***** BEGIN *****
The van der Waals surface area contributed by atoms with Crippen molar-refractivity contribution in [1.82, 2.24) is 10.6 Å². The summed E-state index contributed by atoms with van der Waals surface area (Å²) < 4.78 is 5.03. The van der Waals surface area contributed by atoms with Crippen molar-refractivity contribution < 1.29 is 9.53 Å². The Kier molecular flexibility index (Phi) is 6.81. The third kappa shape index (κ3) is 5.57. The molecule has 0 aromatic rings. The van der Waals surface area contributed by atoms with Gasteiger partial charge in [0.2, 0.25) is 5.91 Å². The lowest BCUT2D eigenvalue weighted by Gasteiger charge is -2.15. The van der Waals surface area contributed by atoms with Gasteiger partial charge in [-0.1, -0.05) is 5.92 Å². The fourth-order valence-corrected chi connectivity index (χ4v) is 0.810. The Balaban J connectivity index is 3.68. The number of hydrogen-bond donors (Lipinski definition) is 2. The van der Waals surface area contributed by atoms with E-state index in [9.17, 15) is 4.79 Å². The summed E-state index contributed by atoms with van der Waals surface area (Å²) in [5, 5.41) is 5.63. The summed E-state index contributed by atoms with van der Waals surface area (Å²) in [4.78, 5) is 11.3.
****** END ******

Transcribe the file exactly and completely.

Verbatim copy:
The van der Waals surface area contributed by atoms with Crippen molar-refractivity contribution in [1.82, 2.24) is 10.6 Å². The summed E-state index contributed by atoms with van der Waals surface area (Å²) < 4.78 is 5.03. The van der Waals surface area contributed by atoms with Crippen molar-refractivity contribution < 1.29 is 9.53 Å². The Kier molecular flexibility index (Phi) is 6.81. The third kappa shape index (κ3) is 5.57. The molecule has 0 aromatic rings. The van der Waals surface area contributed by atoms with Gasteiger partial charge in [0.2, 0.25) is 5.91 Å². The lowest BCUT2D eigenvalue weighted by Gasteiger charge is -2.15. The van der Waals surface area contributed by atoms with Gasteiger partial charge in [-0.1, -0.05) is 5.92 Å². The fourth-order valence-corrected chi connectivity index (χ4v) is 0.810. The Balaban J connectivity index is 3.68. The number of hydrogen-bond donors (Lipinski definition) is 2. The van der Waals surface area contributed by atoms with E-state index in [9.17, 15) is 4.79 Å². The summed E-state index contributed by atoms with van der Waals surface area (Å²) in [5, 5.41) is 5.63. The summed E-state index contributed by atoms with van der Waals surface area (Å²) in [4.78, 5) is 11.3.